I believe they were Bolshevik rumors, based on the number of rumors spread after the execution of GD Michael and his secretary.  In the case of the Imperial family, there was an even greater need for the rumor mill, as the children and Alexandra were not supposed to be killed.  THerefore, it was a case of cover your bum....
Title: Testimony of Sightings After 16 July 1918
Post by: Mgmstl on February 13, 2005, 10:18:15 AM
Think about it Bear, the Lenin Govt. in Moscow had to worry how they appeared to the west in order to gain a legitimate footing internationally, so these well spread rumors gave them time, to do that.  It had to look like the central govt. didn't santion or allow the execution of AF & hger children.  

We have to really be honest here, and realize that no one could have survived that type of brutal mass shooting.
Title: Testimony of Sightings After 16 July 1918
Post by: Denise on February 13, 2005, 10:45:47 PM
Quote
Think about it Bear, the Lenin Govt. in Moscow had to worry how they appeared to the west in order to gain a legitimate footing internationally, so these well spread rumors gave them time, to do that.  It had to look like the central govt. didn't santion or allow the execution of AF & hger children.  



Thank you for saying that so eloquently.  Exactly my point.  


Quote
We have to really be honest here, and realize that no one could have survived that type of brutal mass shooting.


I don't know that too many people think there were survivors per se.  However, I do think it possible that if a seriously wounded Alexei or Anastasia was either "rescued" or fell from the truck that they may have died at a peasant's home and been buried there.  
Surviving the shooting and living to tell are two different things.....




Title: Testimony of Sightings After 16 July 1918
Post by: AlexeiLVR on February 14, 2005, 01:40:25 AM
Ok I have a question! I've herd that AF and her children were not supposto be killed! But somewhere els I've herd that only Nicholas and Alexei were supposto be killed!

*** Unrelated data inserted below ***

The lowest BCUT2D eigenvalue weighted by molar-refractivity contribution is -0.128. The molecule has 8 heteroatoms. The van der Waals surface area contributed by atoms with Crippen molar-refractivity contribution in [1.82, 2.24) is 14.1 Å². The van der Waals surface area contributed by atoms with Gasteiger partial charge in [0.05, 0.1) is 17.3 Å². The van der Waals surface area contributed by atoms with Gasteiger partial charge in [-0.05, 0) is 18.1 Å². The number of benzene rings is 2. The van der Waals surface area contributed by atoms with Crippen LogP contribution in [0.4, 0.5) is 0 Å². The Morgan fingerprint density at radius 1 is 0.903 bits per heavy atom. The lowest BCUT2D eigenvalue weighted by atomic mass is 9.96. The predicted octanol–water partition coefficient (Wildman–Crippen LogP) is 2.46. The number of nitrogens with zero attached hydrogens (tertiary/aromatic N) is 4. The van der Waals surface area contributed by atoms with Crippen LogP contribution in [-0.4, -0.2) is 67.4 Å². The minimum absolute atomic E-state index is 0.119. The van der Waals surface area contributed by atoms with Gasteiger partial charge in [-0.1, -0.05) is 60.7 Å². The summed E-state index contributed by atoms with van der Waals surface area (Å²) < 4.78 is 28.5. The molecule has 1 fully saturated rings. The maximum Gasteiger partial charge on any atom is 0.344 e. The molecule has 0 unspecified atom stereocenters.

So my question is who were the ones who were supposto be killed? Nicholas and Alexei or just Nicholas?

And why were Alexandra and OTMAA killed if only Nicholas was supposto be?
Title: Testimony of Sightings After 16 July 1918
Post by: jeremygaleaz on February 14, 2005, 05:11:04 PM
Perhaps the reason they decided to kill them all is that the Bolsheviks didn't want the whites to have any symbol to wrap around.
I know that female sucession wasn't permitted. But, perhaps they feared that in the mist of a Civil war, the whites/ monarchists  might rally around the Tsar's wife and/or  one of the daughters? (which, it seems, many of them did, regardless ofwhether she was the real thing or not!)  

But, what bothers me alot is Dr. Utkin's testimony that he "Anastasia" he treated used the terms "imperatora" and "gosudarya" (old Russian words for "emperor" and "ruler" or "sovereign") and not "Czar" like an average Russian Subject would say. "gosudarya" would've been used more in court circles.
Having a theory about someone's orgins is of course, it's not an exact science. Still, it leaves one wondering...    
Title: Testimony of Sightings After 16 July 1918
Post by: Denise on February 14, 2005, 05:49:22 PM
Quote

But, what bothers me alot is Dr. Utkin's testimony that he "Anastasia" he treated used the terms "imperatora" and "gosudarya" (old Russian words for "emperor" and "ruler" or "sovereign") and not "Czar" like an average Russian Subject would say. "gosudarya" would've been used more in court circles.
Having a theory about someone's orgins is of course, it's not an exact science. Still, it leaves one wondering...    


Exactly!!  It truly makes one wonder who AAA was, and where she got her info.  If she was FS, as the DNA seems to make certain, I wonder where she goy her knowledge of languages and also of certain court protocol, as Jeremy points out.  
Title: Testimony of Sightings After 16 July 1918
Post by: jeremygaleaz on February 14, 2005, 05:59:49 PM
Quote

Exactly!!  It truly makes one wonder who AAA was, and where she got her info.  If she was FS, as the DNA seems to make certain, I wonder where she goy her knowledge of languages and also of certain court protocol, as Jeremy points out.  


Thanks Denise!

But AA never said this. These terms were used by the Perm "Anastasia" in FOTR. (AA seems to have used the terms "Kaiser" and "Czar" in describing her "father)